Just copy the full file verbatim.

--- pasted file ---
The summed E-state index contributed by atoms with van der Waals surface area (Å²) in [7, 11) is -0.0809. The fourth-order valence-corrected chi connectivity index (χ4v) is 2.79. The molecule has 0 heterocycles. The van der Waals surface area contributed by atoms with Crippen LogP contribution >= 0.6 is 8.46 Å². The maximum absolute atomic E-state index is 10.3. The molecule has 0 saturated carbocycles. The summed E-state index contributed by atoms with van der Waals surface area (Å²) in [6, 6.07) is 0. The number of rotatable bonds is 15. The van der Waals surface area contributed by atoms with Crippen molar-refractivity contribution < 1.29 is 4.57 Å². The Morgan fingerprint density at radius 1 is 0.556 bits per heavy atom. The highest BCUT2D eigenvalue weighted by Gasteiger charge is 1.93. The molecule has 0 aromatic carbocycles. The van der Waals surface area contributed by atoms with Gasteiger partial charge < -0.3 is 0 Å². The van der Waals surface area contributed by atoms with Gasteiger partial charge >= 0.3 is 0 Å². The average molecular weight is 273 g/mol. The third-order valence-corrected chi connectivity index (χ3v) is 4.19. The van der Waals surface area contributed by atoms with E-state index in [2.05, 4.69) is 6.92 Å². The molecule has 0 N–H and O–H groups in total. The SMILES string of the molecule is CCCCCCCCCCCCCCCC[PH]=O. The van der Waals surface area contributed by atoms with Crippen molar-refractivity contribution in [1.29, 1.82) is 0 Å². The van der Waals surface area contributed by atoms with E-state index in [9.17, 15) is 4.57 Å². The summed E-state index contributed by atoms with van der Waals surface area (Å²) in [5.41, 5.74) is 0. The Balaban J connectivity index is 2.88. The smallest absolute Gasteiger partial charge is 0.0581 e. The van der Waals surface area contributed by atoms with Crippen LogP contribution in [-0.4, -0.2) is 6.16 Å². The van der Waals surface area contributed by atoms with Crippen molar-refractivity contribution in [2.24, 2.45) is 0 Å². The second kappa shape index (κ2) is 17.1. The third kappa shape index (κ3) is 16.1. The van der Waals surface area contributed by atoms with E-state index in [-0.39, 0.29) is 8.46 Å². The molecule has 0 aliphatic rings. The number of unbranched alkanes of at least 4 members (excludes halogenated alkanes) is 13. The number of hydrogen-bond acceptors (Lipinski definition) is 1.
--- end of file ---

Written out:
The summed E-state index contributed by atoms with van der Waals surface area (Å²) in [7, 11) is -0.0809. The fourth-order valence-corrected chi connectivity index (χ4v) is 2.79. The molecule has 0 heterocycles. The van der Waals surface area contributed by atoms with Crippen LogP contribution >= 0.6 is 8.46 Å². The maximum absolute atomic E-state index is 10.3. The molecule has 0 saturated carbocycles. The summed E-state index contributed by atoms with van der Waals surface area (Å²) in [6, 6.07) is 0. The number of rotatable bonds is 15. The van der Waals surface area contributed by atoms with Crippen molar-refractivity contribution < 1.29 is 4.57 Å². The Morgan fingerprint density at radius 1 is 0.556 bits per heavy atom. The highest BCUT2D eigenvalue weighted by Gasteiger charge is 1.93. The molecule has 0 aromatic carbocycles. The van der Waals surface area contributed by atoms with Gasteiger partial charge < -0.3 is 0 Å². The van der Waals surface area contributed by atoms with Gasteiger partial charge >= 0.3 is 0 Å². The average molecular weight is 273 g/mol. The third-order valence-corrected chi connectivity index (χ3v) is 4.19. The van der Waals surface area contributed by atoms with E-state index in [2.05, 4.69) is 6.92 Å². The molecule has 0 N–H and O–H groups in total. The SMILES string of the molecule is CCCCCCCCCCCCCCCC[PH]=O. The van der Waals surface area contributed by atoms with Crippen molar-refractivity contribution in [1.29, 1.82) is 0 Å². The van der Waals surface area contributed by atoms with E-state index in [9.17, 15) is 4.57 Å². The summed E-state index contributed by atoms with van der Waals surface area (Å²) in [5.41, 5.74) is 0. The Balaban J connectivity index is 2.88. The smallest absolute Gasteiger partial charge is 0.0581 e. The van der Waals surface area contributed by atoms with Crippen LogP contribution in [-0.4, -0.2) is 6.16 Å². The van der Waals surface area contributed by atoms with Crippen molar-refractivity contribution in [2.24, 2.45) is 0 Å². The second kappa shape index (κ2) is 17.1. The third kappa shape index (κ3) is 16.1. The van der Waals surface area contributed by atoms with E-state index in [-0.39, 0.29) is 8.46 Å². The molecule has 0 aliphatic rings. The number of unbranched alkanes of at least 4 members (excludes halogenated alkanes) is 13. The number of hydrogen-bond acceptors (Lipinski definition) is 1.